HALIFAX — Cracks recently detected in most of the Canadian military's Cyclone helicopters could be linked to the aircraft's folding tail mechanism, a military aviation expert said Monday.
Larry McWha, former commander of 423 Maritime Helicopter Squadron at 12 Wing Shearwater in Nova Scotia, says he developed that hypothesis after noting the Cyclone's manufacturer, Sikorsky Aircraft, had not issued any related inspection advisories for the civilian version of the helicopter, known as the S-92.
Unlike the CH-148 Cyclone, the Sikorsky S-92 does not have a folding tail boom, a feature that allows the Cyclone to fit inside the small hangars aboard the Royal Canadian Navy's fleet of Halifax-class frigates.
"It appears to be a problem unique to the Cyclone," McWha said in an interview Monday. "And that leads me to speculate that it has something to do with (the folding tail)."
On Monday, a spokeswoman for the Department of National Defence said it would be premature to respond as the military is still investigating the cause of the cracks and how to repair them. The Royal Canadian Air Force confirmed Sunday it had discovered cracks in the tails of 19 of its 23 Cyclones.
McWha said he checked the websites for Sikorsky and its parent company, Lockheed Martin, as well as those for Transport Canada and the U.S.-based Federal Aviation Administration, but he couldn't find any new inspection advisories for the S-92.
"They act fairly swiftly if these airworthiness authorities believe that there is a common problem," said McWha, a retired Air Force colonel and former Sea King pilot. "They will issue advisories for special inspections .... That has not happened."
Meanwhile, the Air Force has said the maritime helicopters have not been grounded or placed on an operational pause.
As for what is causing the cracking, McWha said it could have something to do with the large hinges and locking mechanism used to attach the tail boom to the main fuselage. The hinges and locks are made from steel, but the boom itself is made from a composite material.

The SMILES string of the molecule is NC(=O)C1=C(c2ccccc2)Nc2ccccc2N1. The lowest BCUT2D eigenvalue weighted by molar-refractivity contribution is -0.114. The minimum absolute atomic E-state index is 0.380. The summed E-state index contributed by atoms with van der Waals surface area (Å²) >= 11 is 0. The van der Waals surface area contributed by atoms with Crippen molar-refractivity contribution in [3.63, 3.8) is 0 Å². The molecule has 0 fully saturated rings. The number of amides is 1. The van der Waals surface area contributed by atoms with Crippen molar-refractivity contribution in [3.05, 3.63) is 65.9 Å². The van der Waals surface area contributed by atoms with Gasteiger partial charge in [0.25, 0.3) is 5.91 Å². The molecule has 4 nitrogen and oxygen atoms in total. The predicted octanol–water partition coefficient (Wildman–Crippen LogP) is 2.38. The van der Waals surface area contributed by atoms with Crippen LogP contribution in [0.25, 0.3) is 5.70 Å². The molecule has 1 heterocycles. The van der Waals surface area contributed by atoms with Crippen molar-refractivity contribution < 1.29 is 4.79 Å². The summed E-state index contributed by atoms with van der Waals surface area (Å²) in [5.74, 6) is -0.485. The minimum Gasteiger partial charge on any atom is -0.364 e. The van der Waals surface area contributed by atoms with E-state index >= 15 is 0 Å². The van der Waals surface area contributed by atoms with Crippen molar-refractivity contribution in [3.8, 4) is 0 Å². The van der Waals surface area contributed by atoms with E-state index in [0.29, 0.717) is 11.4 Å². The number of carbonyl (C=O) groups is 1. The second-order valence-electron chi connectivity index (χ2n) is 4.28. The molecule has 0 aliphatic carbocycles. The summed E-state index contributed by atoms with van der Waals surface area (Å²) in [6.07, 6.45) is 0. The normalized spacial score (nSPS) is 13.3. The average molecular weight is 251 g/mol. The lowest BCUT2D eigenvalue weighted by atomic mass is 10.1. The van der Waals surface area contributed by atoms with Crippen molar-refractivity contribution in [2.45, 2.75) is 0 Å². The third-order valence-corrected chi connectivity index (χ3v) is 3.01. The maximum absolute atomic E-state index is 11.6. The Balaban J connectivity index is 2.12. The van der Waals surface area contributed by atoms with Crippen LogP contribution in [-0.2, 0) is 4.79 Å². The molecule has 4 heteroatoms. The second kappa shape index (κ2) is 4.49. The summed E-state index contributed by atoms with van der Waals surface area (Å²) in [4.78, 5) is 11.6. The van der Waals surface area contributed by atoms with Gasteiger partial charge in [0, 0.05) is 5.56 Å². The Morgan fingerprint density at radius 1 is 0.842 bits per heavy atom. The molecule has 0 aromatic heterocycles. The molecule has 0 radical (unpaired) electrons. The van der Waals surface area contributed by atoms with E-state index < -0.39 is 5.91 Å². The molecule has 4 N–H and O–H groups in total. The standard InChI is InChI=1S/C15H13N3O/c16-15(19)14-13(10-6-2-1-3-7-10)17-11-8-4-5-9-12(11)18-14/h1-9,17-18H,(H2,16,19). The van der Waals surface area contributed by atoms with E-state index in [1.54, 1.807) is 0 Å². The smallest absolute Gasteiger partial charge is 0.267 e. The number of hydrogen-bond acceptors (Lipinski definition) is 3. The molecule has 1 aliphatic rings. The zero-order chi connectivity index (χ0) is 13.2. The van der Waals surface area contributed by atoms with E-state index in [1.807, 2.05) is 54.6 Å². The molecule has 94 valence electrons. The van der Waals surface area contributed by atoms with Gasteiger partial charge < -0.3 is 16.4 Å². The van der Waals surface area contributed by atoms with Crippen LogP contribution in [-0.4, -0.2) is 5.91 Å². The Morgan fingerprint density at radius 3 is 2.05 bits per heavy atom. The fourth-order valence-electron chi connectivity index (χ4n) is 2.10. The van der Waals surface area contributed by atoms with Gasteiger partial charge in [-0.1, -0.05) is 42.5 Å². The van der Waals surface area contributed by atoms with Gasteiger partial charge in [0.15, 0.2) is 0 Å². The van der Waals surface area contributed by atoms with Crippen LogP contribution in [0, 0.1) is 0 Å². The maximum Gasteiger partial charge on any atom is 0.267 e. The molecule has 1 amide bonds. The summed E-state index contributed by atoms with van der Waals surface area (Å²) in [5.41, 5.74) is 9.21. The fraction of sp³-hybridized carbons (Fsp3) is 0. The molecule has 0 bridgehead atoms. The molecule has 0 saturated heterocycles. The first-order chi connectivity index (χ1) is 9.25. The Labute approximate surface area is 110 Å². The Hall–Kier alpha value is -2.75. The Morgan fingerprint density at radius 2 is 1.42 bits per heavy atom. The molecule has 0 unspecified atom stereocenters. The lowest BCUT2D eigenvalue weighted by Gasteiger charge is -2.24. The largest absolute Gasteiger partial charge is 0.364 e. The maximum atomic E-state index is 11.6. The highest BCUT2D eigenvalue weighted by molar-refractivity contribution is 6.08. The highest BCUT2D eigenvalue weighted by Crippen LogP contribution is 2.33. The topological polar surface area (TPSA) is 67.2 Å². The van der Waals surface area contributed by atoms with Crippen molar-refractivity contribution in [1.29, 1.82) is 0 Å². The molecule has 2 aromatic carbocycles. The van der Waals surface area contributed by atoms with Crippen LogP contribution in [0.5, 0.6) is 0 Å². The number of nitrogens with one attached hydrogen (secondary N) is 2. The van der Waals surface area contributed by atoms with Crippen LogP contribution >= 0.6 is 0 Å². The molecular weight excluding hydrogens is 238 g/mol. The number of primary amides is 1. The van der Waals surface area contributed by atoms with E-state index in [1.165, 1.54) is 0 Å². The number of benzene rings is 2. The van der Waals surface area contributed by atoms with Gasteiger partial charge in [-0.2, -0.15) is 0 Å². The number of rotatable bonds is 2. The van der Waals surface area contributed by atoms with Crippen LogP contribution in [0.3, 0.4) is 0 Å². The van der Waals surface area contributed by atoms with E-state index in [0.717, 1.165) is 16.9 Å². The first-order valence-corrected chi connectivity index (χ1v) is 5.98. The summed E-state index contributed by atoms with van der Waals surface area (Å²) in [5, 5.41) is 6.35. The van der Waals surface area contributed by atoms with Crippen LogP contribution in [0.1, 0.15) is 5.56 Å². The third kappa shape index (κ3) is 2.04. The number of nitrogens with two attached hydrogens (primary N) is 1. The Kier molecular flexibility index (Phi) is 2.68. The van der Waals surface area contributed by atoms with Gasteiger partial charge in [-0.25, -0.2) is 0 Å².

These parts are under tension from aerodynamic forces, vibrations and sudden shocks when the helicopter lands, he said.
"Under stress, the weaker of the two could crack or separate from the stronger material," McWha said. "They are critical. You don't want to have your tail flopping off in flight because something cracked or broke."
The cracks were first detected in one of the maritime helicopters during a routine inspection on Nov. 26 at 443 Maritime Helicopter Squadron in Patricia Bay, B.C. The entire fleet is overseen by 12 Wing Shearwater, which has its own collection of Cyclones.
The military said Sunday that two Cyclones did not appear to have any tail defects, and the remaining two in the fleet were receiving longer-term maintenance and will be inspected at a later date.
Cyclones are typically deployed on board Canadian frigates and used for search and rescue, surveillance and anti-submarine warfare.
On April 29, 2020, a Cyclone carrying six military members crashed off the coast of Greece, killing all aboard. Two internal reviews by the Canadian Armed Forces found the helicopter's autopilot took control of the aircraft as the pilot was turning to land on HMCS Fredericton.
This report by The Canadian Press was first published Dec. 6, 2021.
Michael MacDonald, The Canadian Press